Australia's Chief Scientist

STATEMENT: A message from Professor Chubb

Australia’s Chief Scientist has published a statement about the importance of science to the nation’s future.

The statement can be read below or downloaded as a pdf.


In a few days’ time my service as Australia’s seventh Chief Scientist will come to an end. I am to be succeeded by Dr Alan Finkel. I wish him and the Office of the Chief Scientist every success.

Indeed, I wish the scientists, technologists, engineers and mathematicians of Australia, in fact of the world, every success as they strive to understand our planet and to make it better for all its inhabitants.

We know it isn’t easy. We know there are those who want only to be told what they want to hear. When they aren’t, they simply denigrate and disparage and dream up conspiracies.

I can only say to scientists: don’t flinch. Do your work; do it according to the trusted methods of ethical science and talk regularly to the public. Encourage the public to walk with you and learn with you. Their support, and the weight and quality of evidence, must always trump make-believe.

There is no other path to the future that I believe Australians want than to put science at the core of everything we do – a future of rising living standards, good jobs for those who seek them, healthy communities to enjoy and wondrous places to explore.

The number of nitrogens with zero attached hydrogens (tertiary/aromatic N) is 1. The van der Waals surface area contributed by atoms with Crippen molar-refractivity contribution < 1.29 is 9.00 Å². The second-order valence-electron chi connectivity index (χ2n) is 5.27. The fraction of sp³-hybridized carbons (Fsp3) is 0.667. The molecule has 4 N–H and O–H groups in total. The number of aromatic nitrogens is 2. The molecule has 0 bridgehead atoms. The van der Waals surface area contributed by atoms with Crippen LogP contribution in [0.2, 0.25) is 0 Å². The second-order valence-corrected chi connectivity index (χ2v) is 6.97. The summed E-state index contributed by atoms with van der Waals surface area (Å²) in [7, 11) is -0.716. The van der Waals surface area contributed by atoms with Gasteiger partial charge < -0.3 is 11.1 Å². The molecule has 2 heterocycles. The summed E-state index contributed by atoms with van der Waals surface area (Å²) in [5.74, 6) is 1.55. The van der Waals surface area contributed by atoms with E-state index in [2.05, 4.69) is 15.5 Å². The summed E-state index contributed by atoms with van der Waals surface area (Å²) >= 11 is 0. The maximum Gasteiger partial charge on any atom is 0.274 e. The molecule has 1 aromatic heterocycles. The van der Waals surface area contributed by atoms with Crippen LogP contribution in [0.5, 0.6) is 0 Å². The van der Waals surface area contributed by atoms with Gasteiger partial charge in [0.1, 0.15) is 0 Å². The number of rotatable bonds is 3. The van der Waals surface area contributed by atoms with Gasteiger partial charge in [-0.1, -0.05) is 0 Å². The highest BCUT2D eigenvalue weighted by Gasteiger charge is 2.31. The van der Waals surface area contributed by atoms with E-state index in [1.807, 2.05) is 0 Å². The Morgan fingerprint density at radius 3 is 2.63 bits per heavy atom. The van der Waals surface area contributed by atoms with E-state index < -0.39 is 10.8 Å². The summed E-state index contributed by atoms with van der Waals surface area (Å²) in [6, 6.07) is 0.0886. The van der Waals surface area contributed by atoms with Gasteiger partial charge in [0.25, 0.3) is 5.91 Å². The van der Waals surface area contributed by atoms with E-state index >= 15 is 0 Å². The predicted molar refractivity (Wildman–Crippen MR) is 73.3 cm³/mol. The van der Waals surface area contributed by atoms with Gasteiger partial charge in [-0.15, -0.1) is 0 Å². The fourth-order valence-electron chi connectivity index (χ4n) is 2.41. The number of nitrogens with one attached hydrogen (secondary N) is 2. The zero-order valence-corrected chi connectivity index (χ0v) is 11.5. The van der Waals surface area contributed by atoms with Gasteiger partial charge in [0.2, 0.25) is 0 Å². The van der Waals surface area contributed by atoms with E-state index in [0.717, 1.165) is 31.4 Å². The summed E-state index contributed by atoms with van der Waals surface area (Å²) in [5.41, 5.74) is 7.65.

Nor is there any prospect of growing the pie, or sharing it fairly, without an education system that prepares all children to be part of a world that relies substantially on science, technology, engineering and mathematics (STEM).

It wasn’t and isn’t a question of just doing the same things differently. It means doing different things, too. The future demands more of us than fiddling at the edges with the policy prescriptions we’ve tried before.

It means a focus on STEM – learning, researching and applying. It means seeking national solutions, implemented across government, reaching across industries all pursued with the understanding and support of all Australians. It means working hard for what we want, rather than presuming that ‘she’ll be right’ because it has been.

The Australian Government’s National Innovation and Science Agenda is, as I have said, an important step in the right direction. If it is implemented in the spirit the Prime Minister has called for – as a living document to be evaluated, adapted and extended – it can make an important difference.

There’s a different and better Australia to make; and we can do it if we have the passion, patience and persistence.

Ian Chubb

Background: Professor Chubb has been Australia’s Chief Scientist for almost five years. He commenced in the role on 23 May 2011 and completes his appointment this week on 22 January 2016.

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